So, I suggest to use a lazy attribute _set_of_super_categories, providing the frozen set. It will be used in is_subcategory. Of course, the list of super categories should still be available, and its order should comply with Python's mro, according to the subject of this ticket.

+1 (obviously :-)), though I kind of like better _all_super_categories_as_set to insist on the fact that it is very close to all_super_categories.

Since #11115 is merged into sage-4.7.3.alpha1, I wonder whether it is still necessary to have the list of all super categories as a lazy attribute, or whether a cached method is fast enough. I'll need some tests.

+1 on getting rid of this lazy attribute, unless there is a very clearly defined use case where speed is essential.

However, I think it is a good idea to have a lazy attribute _super_categories. In that way, we have the speed even if the user does not use @cached_method when (s)he implements the method super_categories().

+1

Cheers,

Nicolas

comment:18 in reply to: ↑ 15 ; follow-up: Changed 8 years ago by nthiery

Replying to SimonKing:

I found another detail that may fit here: Category.is_subcategory contains the lines

        assert(isinstance(c, Category))
        if isinstance(self, JoinCategory):
            for cat in self._super_categories:
                if cat.is_subcategory(c):
                    return True
            return False

First, I don't see why it should be needed to assert that c is a Category. It seems like a waste of time to me.

As for any reasonable programming language, Python allows to completely disable assertion tests, to encourage the programmer to put more safety guards and write programmatically his preconditions/assertions/..., knowing that in production there won't be any penalty. Alas, this can't be done on the fly like in MuPAD for switching between debugging and full speed computation modes inside a given session (a feature I loved). Still this can be achieved in principle on a new session by passing -O to the Python interpreter. Maybe we should add this option to the Sage script itself.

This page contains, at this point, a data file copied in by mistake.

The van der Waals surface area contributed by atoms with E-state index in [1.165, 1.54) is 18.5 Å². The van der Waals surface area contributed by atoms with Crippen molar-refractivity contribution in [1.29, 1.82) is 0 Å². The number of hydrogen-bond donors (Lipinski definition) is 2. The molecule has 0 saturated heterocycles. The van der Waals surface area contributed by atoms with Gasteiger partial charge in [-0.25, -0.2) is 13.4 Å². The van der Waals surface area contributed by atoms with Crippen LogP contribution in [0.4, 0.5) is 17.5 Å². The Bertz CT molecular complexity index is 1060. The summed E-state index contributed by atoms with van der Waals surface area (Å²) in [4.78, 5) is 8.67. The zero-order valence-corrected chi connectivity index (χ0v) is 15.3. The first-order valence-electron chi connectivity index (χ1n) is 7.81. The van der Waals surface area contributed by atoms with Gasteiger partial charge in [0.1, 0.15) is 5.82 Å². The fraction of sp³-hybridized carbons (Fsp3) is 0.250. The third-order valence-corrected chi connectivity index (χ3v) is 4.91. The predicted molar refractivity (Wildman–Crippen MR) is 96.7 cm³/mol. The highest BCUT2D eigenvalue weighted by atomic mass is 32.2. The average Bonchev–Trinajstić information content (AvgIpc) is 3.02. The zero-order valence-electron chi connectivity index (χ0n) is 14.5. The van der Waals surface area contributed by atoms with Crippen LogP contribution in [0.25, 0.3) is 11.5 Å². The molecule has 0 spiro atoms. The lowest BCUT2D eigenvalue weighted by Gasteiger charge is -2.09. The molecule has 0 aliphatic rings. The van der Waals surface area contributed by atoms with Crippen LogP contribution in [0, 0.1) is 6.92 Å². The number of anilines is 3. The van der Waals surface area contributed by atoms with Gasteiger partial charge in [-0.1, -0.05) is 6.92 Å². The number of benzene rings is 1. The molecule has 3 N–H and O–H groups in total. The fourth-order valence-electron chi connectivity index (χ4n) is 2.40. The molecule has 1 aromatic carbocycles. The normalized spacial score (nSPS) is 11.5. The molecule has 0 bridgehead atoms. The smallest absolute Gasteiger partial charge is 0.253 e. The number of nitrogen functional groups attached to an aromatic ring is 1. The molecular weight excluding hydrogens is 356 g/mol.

In that particular case, I guess I once met a bug where something was passed to is_subcategory which was not a category, so I felt safer with the assertion test.

Secondly, the loop does nothing more than to test the cat is in the set of super categories of self. So, it can be safely erased. And it is a lot faster. ... So, my next patch version will remove these lines, provided that doc tests pass.

I don't remember anymore why I did a special case for join categories, so +1.

Cheers,

Nicolas

comment:19 in reply to: ↑ 18 ; follow-up: Changed 8 years ago by SimonKing

  • Status changed from needs_work to needs_review

Dear Nicolas,

Replying to nthiery:

In that particular case, I guess I once met a bug where something was passed to is_subcategory which was not a category, so I felt safer with the assertion test.

But I think, in this particular case, nothing nasty can happen.

Ultimately, it is tested whether the argument c belongs to the list of all super categories of self. Hence, unexpected things can only happen if c is not a category but is equal to a category, or if self.super_categories() contains something that is not a category.

So, my next patch version will remove these lines, provided that doc tests pass.

I don't remember anymore why I did a special case for join categories, so +1.

I have just attached a new version of my patch. I used several techniques to speed up is_subcategory.

In particular, I rely on the hypothesis that if a category C1 has a base (ring) and is super-category of C2, then C2 must have the same base (ring). Hence, if the base rings differ or C2 has no base ring then we can very quickly conclude that C1 is not a super-categoriy of C2.

This turns out to be very helpful in elliptic curve computations. Namely, it often suffices to study the base rings, so that it is not needed to construct the list of all super categories.

By consequence, I needed to introduce a base() method for various settings. For example, tensor products preserve the base. And for join categories, I argue: If C = JoinCategory((C1,C2,...)) then C.base() should be the first answer that one obtains by walking through the list C1.base(), C2.base(),....

I think this makes sense in the intended application: By #9138, polynomial rings over F belong to a join category of a base-free category (unique factorization domains) and a category with base F (F-algebras).

The code of is_subcategory is now (with some comments added):

# No cached method, currently
    def is_subcategory(self, c):
        if c is self:  # short path for a common case
            return True
        if isinstance(c, JoinCategory):
            return all(self.is_subcategory(x) for x in c._super_categories)
        try:
            # If the lazy attribute has already been computed, then we do not
            # need to bother about the categories having bases.
            # Here, the trick is that we look in self.__dict__, so that we do
            # not trigger computation of self._set_of_super_categories, if it has
            # not been done before.
            return c in self.__dict__['_set_of_super_categories']
        except KeyError:
            pass
        # In elliptic curves, one often has categories over different base rings.